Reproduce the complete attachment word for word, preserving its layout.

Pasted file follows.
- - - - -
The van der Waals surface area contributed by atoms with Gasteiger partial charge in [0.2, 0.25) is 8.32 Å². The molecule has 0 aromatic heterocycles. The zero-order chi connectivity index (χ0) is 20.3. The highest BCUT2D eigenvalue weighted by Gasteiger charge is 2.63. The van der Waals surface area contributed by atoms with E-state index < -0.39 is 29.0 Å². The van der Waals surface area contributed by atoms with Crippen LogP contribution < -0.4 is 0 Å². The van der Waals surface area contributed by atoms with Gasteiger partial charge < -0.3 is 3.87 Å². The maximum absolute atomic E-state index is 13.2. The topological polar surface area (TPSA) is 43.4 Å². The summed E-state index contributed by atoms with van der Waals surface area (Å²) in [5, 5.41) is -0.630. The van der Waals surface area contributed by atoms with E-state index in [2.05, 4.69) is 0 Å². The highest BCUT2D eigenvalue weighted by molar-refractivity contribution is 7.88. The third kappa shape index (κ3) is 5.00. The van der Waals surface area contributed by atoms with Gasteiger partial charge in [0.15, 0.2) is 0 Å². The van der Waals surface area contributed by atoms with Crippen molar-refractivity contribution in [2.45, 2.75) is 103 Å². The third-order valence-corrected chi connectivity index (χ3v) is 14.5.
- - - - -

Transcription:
The van der Waals surface area contributed by atoms with Gasteiger partial charge in [0.2, 0.25) is 8.32 Å². The molecule has 0 aromatic heterocycles. The zero-order chi connectivity index (χ0) is 20.3. The highest BCUT2D eigenvalue weighted by Gasteiger charge is 2.63. The van der Waals surface area contributed by atoms with E-state index < -0.39 is 29.0 Å². The van der Waals surface area contributed by atoms with Crippen LogP contribution < -0.4 is 0 Å². The van der Waals surface area contributed by atoms with Gasteiger partial charge < -0.3 is 3.87 Å². The maximum absolute atomic E-state index is 13.2. The topological polar surface area (TPSA) is 43.4 Å². The summed E-state index contributed by atoms with van der Waals surface area (Å²) in [5, 5.41) is -0.630. The van der Waals surface area contributed by atoms with E-state index in [2.05, 4.69) is 0 Å². The highest BCUT2D eigenvalue weighted by molar-refractivity contribution is 7.88. The third kappa shape index (κ3) is 5.00. The van der Waals surface area contributed by atoms with Gasteiger partial charge in [0.15, 0.2) is 0 Å². The van der Waals surface area contributed by atoms with Crippen molar-refractivity contribution in [2.45, 2.75) is 103 Å². The third-order valence-corrected chi connectivity index (χ3v) is 14.5.